1. Start DFSMGMT.MSC on the affected server.

2. On any affected replication groups this server is a member of, select the computer on the Membership tab and “Disable” it.


3. Accept the warning prompt.


4. If the reason for replication never occurring was the schedule being set to “no replication” on the RG or RF, or no bi-directional connections being place between servers, fix that situation now.

5. Force AD Replication and verify it has converged.

6. On the affected server, run:


7. Wait for the 4008 and 4114 events being written to the DFSR event log to confirm that the replicated folder(s) are no longer being replicated.

8. In DFSMGMT.MSC, “Enable” the replication again on the affected replicated folders for that server.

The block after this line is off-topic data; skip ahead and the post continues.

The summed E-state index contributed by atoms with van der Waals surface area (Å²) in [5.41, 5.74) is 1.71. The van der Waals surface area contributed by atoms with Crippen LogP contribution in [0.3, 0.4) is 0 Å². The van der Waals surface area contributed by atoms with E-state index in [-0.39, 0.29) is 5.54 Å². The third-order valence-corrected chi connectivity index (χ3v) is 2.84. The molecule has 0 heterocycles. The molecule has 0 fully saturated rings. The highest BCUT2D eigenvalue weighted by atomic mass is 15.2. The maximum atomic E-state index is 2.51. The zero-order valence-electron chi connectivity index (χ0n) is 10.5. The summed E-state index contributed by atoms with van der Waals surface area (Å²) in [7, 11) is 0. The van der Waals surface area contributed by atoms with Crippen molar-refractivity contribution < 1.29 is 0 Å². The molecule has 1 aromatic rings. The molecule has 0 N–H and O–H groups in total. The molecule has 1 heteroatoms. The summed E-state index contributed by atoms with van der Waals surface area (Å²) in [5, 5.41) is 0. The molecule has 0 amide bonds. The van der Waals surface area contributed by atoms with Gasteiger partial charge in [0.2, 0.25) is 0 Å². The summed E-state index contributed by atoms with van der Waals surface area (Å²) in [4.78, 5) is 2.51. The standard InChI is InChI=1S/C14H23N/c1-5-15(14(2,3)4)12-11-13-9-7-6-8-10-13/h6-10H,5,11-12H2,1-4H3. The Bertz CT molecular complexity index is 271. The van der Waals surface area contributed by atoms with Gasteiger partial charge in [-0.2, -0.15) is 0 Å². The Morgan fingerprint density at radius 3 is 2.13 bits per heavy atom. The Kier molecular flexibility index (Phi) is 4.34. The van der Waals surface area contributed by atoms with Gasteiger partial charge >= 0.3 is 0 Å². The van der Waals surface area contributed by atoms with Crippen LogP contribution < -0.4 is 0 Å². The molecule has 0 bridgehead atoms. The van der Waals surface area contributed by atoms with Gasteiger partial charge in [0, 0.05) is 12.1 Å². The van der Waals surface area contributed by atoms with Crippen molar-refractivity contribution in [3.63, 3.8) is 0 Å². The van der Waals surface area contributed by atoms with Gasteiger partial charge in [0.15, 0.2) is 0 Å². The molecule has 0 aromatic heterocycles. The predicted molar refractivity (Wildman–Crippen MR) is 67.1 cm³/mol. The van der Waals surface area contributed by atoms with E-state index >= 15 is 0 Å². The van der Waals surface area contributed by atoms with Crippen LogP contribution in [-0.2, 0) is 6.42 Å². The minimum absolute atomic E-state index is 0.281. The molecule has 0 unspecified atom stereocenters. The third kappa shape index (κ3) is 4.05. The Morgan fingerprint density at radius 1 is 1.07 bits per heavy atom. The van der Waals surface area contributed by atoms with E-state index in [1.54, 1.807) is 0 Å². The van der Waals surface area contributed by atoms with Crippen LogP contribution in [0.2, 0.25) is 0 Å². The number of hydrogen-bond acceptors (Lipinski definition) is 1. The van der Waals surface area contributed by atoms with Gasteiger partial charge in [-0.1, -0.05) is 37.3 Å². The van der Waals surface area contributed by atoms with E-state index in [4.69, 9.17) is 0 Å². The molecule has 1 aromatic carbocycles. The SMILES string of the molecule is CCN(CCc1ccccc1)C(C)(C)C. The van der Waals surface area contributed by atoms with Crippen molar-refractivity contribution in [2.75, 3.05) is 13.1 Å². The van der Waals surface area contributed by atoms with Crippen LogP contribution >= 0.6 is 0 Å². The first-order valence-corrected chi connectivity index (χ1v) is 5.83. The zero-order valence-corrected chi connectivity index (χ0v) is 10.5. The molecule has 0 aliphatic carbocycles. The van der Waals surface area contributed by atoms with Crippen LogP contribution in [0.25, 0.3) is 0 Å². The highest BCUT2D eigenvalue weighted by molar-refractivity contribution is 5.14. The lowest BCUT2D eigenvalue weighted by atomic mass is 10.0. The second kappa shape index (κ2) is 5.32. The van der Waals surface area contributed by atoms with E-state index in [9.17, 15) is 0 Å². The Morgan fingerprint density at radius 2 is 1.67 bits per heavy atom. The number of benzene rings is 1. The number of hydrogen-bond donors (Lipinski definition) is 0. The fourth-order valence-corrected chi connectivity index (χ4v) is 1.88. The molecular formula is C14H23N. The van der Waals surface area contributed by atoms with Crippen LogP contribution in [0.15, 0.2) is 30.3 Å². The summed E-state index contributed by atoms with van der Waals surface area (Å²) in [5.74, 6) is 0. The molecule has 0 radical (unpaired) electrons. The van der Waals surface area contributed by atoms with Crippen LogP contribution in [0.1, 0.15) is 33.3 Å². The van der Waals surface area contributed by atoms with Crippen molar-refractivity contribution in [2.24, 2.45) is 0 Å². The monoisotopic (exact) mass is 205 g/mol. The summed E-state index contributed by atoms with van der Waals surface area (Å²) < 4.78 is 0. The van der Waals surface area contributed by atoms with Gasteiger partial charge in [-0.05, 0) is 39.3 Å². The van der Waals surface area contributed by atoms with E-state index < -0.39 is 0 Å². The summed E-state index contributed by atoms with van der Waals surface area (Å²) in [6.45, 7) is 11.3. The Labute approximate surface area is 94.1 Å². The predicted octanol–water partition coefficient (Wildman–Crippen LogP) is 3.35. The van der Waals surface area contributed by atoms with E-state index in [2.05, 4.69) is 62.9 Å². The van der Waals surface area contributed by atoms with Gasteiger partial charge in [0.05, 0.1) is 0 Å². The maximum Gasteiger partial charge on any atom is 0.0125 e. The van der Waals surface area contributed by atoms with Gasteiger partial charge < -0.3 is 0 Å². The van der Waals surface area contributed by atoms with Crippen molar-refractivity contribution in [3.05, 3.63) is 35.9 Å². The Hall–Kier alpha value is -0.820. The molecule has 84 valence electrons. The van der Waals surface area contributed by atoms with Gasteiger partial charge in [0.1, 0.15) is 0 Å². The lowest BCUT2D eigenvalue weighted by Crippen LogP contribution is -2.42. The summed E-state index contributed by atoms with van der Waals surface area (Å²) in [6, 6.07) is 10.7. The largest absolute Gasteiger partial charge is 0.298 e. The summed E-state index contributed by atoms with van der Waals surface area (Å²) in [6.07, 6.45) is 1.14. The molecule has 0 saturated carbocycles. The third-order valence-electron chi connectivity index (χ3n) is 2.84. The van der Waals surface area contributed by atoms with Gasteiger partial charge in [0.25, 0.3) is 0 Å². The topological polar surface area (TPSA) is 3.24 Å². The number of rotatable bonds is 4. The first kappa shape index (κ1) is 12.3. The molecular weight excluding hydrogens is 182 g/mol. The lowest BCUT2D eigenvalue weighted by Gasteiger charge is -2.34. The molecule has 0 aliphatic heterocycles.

9. Force AD replication and POLLAD again.

The server goes through non-authoritative initial sync, as if it was setup the first time. All matching data is unchanged and does not replicate. Any files on the server that do not exist on its authoritative partner are moved to the PreExisting folder. Any files on the server that have been changed locally are moved to the ConflictAndDeleted folder and the authoritative server’s copy is replicated inbound.

The Sum Up

Content Freshness protection is a good thing and putting it in place may someday save you some real pain. Trust me – we work cases here where Content Freshness being enabled would have stopped huge problems. All it takes is Windows Server 2008 or later, and a few moments of your time.

– Ned “Kool and the Gang” Pyle